Life returns to Egypt’s Sinai city despite anti-jihadist war
During an army-organised visit for foreign media, the city’s streets showed telltale signs of fighting in the “Sinai 2018” operation launched by the military on February 9. Roadblocks stood at several locations.
According to official figures, most than 200 jihadists and over 30 soldiers have been killed since the start of the campaign.
President Abdel Fattah al-Sisi ordered the operation, launched almost three months after more than 300 people died in a devastating attack on a Sinai mosque some 40 kilometres (25 miles) from El-Arish.
The carnage, the deadliest in Egypt’s history, has gone unclaimed but authorities point to the Islamic State group as the main suspect.
Military operations restricted many aspects of everyday life for the 225,000 residents of the Mediterranean city, in particular their freedom of movement. But a measure of normalcy has returned.
“We restarted classes on June 21,” student Alaa Abdul Ati said with an enthusiastic smile.
Abir, a colleague, chimed in that shared taxi services were back in El-Arish and gone were the long queues for food products.
Since the army toppled Egypt’s Islamist president Mohamed Morsi in 2013, hundreds of policemen and soldiers have been killed in attacks in the Sinai by jihadists and other extremist groups.
“With the improvement in the security situation, life is starting to go back to more or less normal,” a senior army official told journalists.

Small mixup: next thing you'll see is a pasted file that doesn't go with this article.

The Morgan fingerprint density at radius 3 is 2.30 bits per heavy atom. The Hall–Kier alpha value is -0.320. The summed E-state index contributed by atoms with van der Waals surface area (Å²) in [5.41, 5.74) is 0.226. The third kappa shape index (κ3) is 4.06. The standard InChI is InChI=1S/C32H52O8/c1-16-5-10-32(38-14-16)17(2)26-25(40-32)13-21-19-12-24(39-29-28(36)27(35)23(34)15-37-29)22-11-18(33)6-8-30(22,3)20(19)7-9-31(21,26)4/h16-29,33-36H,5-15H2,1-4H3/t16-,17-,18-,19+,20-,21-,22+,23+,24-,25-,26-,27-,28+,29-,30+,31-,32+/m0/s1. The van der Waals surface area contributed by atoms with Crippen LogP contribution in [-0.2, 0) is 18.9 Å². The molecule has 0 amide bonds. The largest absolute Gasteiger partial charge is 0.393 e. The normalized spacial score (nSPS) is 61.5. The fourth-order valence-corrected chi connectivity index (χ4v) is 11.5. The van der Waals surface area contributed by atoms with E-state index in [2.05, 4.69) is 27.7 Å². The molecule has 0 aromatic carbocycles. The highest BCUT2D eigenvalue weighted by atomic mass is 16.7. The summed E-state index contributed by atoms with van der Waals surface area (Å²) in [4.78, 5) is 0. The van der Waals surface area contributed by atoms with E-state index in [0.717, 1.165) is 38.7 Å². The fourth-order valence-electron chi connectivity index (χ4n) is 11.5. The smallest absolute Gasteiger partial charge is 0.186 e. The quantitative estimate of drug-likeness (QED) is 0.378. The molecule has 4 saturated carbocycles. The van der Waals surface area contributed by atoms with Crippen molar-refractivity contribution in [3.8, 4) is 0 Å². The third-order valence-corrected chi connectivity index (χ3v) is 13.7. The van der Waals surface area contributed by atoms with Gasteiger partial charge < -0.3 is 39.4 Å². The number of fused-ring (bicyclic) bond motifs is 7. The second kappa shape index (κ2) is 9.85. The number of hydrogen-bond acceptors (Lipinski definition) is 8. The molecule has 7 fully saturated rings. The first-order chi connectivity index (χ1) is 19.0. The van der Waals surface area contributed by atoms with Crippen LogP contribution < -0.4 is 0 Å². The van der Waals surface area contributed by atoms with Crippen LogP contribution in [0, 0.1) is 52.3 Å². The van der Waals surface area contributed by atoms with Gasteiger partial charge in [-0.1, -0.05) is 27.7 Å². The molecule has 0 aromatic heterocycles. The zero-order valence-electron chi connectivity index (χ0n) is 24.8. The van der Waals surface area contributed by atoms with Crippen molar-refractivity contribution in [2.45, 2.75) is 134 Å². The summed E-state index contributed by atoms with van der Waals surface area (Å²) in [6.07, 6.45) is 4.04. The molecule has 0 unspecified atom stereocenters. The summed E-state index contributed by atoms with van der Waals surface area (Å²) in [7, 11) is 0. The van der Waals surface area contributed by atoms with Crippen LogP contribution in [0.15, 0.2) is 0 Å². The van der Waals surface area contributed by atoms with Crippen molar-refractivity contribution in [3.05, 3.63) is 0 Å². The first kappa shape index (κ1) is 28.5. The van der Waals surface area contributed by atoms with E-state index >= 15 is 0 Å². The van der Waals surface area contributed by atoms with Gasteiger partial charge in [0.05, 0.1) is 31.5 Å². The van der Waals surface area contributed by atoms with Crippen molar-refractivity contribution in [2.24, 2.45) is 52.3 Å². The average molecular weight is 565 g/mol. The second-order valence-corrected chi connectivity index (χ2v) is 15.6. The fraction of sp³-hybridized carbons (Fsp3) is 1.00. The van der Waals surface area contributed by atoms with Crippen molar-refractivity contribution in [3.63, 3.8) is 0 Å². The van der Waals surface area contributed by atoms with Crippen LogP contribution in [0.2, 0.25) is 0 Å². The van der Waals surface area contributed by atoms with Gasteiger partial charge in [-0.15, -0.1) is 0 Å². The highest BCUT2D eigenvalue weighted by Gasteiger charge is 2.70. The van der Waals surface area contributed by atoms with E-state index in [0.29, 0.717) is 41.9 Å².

Back at the beach
Other military commanders said curbs on freedom of movement were being relaxed, such as leaving El-Arish between Thursday and Saturday, the weekend in Egypt, without written authorisation.
Fuel rationing will continue, however, “to limit the movements of the takfiris”, said North Sinai governor Abdel Fattah al-Harhur, using the official term for Sunni Muslim extremists.
The governor said the easing of security measures would run in parallel with a government programme to improve health, housing and education services as well as the industry sector.
At an El-Arish market, 25-year-old vegetable salesman Bassem said he welcomed the changes although goods were still being delayed because of checkpoints.
Mohammed Ali, a 22-year-old student, said he was delighted to be able to enjoy beach life again.
“At the start of the (army’s) operation, it was difficult to leave the house and access to many areas, such as the beach which is our only escape, was forbidden,” he said.
El-Arish sports centre with its Olympics-size pool reopened last month.
“It’ll take time for life to fully go back to normal in El-Arish but I’m optimistic. We’re staying in this city because we love it,” said the head of the centre’s sports activity, Sally al-Husseini.
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